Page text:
• It could empower a new breed of “private prosecutors” against the developmentally disabled. In this case, before filing their Complaint, the Plaintiff neighbors had asked the local police and Child Protective Services to intervene against the autism family. Those authorities declined to take action against them, as they found nothing warranting such action.

• Lawsuits like this could essentially nullify California’s nascent efforts to foster increased community-based, integrated housing for the developmentally disabled, including those with autism. Federal policy requires that individuals with developmental disabilities have full access to the community and that communities may not discriminate against them; the California Government Code mandates that municipalities plan for inclusive community housing for citizens with developmental disabilities; and the state’s Lanterman Act provides that individuals with developmental disabilities have a right to live in the community like any non-disabled person. Facile lawsuits such as this, if allowed to stand, could easily kill efforts to create more autism and disability housing in our communities.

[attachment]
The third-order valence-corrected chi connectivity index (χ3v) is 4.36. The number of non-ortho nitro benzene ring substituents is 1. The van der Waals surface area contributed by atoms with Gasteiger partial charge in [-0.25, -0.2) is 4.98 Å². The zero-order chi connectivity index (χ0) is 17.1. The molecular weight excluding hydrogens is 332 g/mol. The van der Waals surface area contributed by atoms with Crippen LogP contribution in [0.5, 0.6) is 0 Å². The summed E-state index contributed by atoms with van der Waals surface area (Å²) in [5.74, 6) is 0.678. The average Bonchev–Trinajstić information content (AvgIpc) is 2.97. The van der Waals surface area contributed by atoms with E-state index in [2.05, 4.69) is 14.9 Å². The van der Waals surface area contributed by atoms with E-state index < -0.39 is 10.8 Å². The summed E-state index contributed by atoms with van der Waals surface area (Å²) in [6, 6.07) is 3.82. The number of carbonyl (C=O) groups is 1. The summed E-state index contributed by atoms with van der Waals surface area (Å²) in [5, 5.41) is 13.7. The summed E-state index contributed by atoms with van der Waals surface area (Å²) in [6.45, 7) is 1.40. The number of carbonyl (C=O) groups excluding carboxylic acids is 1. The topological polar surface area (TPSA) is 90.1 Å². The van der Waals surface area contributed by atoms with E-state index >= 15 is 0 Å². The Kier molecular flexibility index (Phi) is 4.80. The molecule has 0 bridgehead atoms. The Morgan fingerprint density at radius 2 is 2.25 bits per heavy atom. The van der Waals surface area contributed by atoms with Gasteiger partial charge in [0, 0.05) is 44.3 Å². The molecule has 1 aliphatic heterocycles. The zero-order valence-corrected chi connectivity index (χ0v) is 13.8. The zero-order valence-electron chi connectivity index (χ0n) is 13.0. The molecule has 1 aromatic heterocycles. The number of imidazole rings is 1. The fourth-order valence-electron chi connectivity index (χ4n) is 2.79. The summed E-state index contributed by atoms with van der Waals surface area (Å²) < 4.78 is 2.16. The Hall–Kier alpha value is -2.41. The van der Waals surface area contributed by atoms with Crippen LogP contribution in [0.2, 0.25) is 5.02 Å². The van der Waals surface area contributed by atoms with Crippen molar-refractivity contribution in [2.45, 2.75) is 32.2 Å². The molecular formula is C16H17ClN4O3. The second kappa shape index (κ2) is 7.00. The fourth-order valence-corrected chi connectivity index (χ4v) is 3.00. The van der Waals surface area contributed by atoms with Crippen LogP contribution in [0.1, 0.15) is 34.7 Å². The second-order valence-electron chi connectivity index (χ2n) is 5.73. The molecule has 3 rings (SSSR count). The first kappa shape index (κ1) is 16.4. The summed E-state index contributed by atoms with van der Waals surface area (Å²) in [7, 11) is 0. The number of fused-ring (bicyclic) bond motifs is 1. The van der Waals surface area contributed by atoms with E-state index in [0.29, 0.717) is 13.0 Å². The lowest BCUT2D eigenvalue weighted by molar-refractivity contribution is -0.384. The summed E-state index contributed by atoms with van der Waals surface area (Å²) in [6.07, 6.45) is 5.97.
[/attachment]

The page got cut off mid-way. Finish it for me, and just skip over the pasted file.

• If permanent injunctive relief such as that sought by the Plaintiffs is awarded, it could turn autism families into criminals for minor behaviors of their children. Court-ordered mandates prohibiting a broad array of child behaviors means autism parents and caregivers would live in constant fear that “one false move” by their significantly disabled charges could turn them, literally, into criminals subject to contempt of court punishments, including imprisonment.

Finally, we would like to commend the autism family targeted by this lawsuit. They have handled this attack with incredible strength as well as a sense of responsibility to the entire autism community, knowing what is at stake.